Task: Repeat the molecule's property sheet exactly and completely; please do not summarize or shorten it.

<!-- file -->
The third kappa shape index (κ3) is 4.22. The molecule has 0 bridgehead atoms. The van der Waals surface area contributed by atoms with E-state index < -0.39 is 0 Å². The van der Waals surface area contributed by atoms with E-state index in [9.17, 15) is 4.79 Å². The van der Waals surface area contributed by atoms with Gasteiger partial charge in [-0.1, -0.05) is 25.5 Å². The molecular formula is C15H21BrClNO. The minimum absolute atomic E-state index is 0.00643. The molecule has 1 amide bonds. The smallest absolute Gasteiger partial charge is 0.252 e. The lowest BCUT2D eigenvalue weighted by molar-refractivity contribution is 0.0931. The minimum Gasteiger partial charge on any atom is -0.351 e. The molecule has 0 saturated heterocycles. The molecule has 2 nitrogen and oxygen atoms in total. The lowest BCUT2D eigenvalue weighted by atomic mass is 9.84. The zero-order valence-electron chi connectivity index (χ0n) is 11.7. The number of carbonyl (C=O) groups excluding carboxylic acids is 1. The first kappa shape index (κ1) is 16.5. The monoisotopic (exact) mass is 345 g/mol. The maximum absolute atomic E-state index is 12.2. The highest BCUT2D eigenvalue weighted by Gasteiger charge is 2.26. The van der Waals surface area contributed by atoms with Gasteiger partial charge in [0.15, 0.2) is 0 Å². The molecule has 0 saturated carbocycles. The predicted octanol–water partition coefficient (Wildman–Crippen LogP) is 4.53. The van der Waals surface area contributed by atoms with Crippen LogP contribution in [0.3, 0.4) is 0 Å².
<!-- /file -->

The third kappa shape index (κ3) is 4.22. The molecule has 0 bridgehead atoms. The van der Waals surface area contributed by atoms with E-state index < -0.39 is 0 Å². The van der Waals surface area contributed by atoms with E-state index in [9.17, 15) is 4.79 Å². The van der Waals surface area contributed by atoms with Gasteiger partial charge in [-0.1, -0.05) is 25.5 Å². The molecular formula is C15H21BrClNO. The minimum absolute atomic E-state index is 0.00643. The molecule has 1 amide bonds. The smallest absolute Gasteiger partial charge is 0.252 e. The lowest BCUT2D eigenvalue weighted by molar-refractivity contribution is 0.0931. The minimum Gasteiger partial charge on any atom is -0.351 e. The molecule has 0 saturated heterocycles. The molecule has 2 nitrogen and oxygen atoms in total. The lowest BCUT2D eigenvalue weighted by atomic mass is 9.84. The zero-order valence-electron chi connectivity index (χ0n) is 11.7. The number of carbonyl (C=O) groups excluding carboxylic acids is 1. The first kappa shape index (κ1) is 16.5. The monoisotopic (exact) mass is 345 g/mol. The maximum absolute atomic E-state index is 12.2. The highest BCUT2D eigenvalue weighted by Gasteiger charge is 2.26. The van der Waals surface area contributed by atoms with Gasteiger partial charge in [0.15, 0.2) is 0 Å². The molecule has 0 saturated carbocycles. The predicted octanol–water partition coefficient (Wildman–Crippen LogP) is 4.53. The van der Waals surface area contributed by atoms with Crippen LogP contribution in [0.3, 0.4) is 0 Å².